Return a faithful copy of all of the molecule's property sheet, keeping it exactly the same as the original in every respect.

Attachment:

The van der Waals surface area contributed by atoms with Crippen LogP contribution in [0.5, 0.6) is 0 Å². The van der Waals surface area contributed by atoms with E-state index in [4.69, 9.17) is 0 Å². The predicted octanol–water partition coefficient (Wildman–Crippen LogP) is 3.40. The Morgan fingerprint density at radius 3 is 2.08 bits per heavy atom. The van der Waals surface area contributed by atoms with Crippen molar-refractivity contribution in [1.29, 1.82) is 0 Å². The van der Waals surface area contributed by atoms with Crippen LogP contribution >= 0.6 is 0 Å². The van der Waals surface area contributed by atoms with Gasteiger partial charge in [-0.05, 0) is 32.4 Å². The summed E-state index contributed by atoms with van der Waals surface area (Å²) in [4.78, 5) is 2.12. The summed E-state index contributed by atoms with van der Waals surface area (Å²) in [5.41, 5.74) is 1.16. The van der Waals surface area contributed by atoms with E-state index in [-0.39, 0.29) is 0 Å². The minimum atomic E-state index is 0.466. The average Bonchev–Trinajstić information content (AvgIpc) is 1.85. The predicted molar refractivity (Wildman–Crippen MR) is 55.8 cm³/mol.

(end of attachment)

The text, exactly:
The van der Waals surface area contributed by atoms with Crippen LogP contribution in [0.5, 0.6) is 0 Å². The van der Waals surface area contributed by atoms with E-state index in [4.69, 9.17) is 0 Å². The predicted octanol–water partition coefficient (Wildman–Crippen LogP) is 3.40. The Morgan fingerprint density at radius 3 is 2.08 bits per heavy atom. The van der Waals surface area contributed by atoms with Crippen molar-refractivity contribution in [1.29, 1.82) is 0 Å². The van der Waals surface area contributed by atoms with Crippen LogP contribution >= 0.6 is 0 Å². The van der Waals surface area contributed by atoms with Gasteiger partial charge in [-0.05, 0) is 32.4 Å². The summed E-state index contributed by atoms with van der Waals surface area (Å²) in [4.78, 5) is 2.12. The summed E-state index contributed by atoms with van der Waals surface area (Å²) in [5.41, 5.74) is 1.16. The van der Waals surface area contributed by atoms with E-state index in [-0.39, 0.29) is 0 Å². The minimum atomic E-state index is 0.466. The average Bonchev–Trinajstić information content (AvgIpc) is 1.85. The predicted molar refractivity (Wildman–Crippen MR) is 55.8 cm³/mol.